Opnunarmynd Grænna daga er franska heimildarmyndin „Á morgun“ eða Demain í leikstjórn Melanie Laurent og Cyril Dion.
Í myndinni er farin sú leið að í stað þess að tíunda hversu ómöguleg staða heimsmála og tala um „hvað við getum gert”, er sýnt „það sem vel er gert.” Farið er um allan heim í leit að dæmum um það sem vel er gert og þar á meðal komið við á Íslandi.
Öll velkomin og aðgangur ókeypis - snarl og góðir straumar í boði fyrir sýningu
Um sýninguna á ensku:
We are so happy to announce that we will screen DEMAIN (TOMORROW), a beautiful documentary by Cyril Dion & Mélanie Laurent, on the opening night of this year's GREEN DAYS.
You are all more than welcome to join us in Oddi 101 on Wednesday. Snacks & good vibes are included.
"Showing solutions, telling a feel-good story… this may be the best way to solve the ecological, economical and social crises that our countries are going through. After a special briefing for the journal Nature announced the possible extinction of a part of mankind before the end of the 21st century, Cyril Dion and Mélanie Laurent, together with a team of four people, carried out an investigation in ten different countries to figure out what may lead to this disaster and above all how to avoid it.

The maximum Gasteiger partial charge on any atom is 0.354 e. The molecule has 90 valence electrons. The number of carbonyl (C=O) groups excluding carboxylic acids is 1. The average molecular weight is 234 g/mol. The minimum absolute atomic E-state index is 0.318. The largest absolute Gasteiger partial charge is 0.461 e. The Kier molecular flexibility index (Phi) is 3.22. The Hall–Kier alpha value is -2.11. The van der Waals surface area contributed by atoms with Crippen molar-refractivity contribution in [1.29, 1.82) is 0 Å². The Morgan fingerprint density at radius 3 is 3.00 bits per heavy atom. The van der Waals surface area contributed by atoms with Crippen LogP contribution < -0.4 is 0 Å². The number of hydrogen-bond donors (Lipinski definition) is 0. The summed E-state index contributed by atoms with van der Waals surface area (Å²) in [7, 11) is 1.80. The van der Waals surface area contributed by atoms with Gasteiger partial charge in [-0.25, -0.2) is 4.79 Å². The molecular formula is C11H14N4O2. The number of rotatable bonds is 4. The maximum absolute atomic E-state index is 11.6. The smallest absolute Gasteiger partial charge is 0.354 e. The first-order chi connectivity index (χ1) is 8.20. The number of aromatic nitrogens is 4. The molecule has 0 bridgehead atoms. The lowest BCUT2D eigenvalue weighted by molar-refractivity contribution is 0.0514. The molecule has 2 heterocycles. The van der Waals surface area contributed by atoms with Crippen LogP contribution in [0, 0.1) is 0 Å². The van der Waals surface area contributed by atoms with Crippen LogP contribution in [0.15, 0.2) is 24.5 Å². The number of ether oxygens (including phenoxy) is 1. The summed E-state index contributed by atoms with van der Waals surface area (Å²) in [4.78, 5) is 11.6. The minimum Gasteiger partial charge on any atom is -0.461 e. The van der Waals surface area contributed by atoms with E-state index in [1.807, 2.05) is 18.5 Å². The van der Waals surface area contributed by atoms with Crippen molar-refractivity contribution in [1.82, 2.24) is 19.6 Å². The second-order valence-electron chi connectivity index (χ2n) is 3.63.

During their journey, they met the pioneers who are re-inventing agriculture, energy, economy, democracy and education. Joining those concrete and positive actions which are already working, they began to figure out what could be tomorrow's world…
You will find below some of the characters and contributors met by the DEMAIN team during its journey in 10 countries. Among those not mentioned are :
The Detroit urban farming movement ; Incredible Edible in Todmorden (GB) ; Copenhagen citizens and representatives ; Eric Scotto, Akuo Energie CEO ; Guðni Jóhannesson, general manager of the Icelandic National Energy Authority; the Bristol Pound team ; Hervé Dubois, spokesman of the WIR bank in Basel ; Michael Schuman, economist, ;members of BALLE ( Business Alliance fot Local Living Economies); people of the Kitchenware Revolution in Iceland…"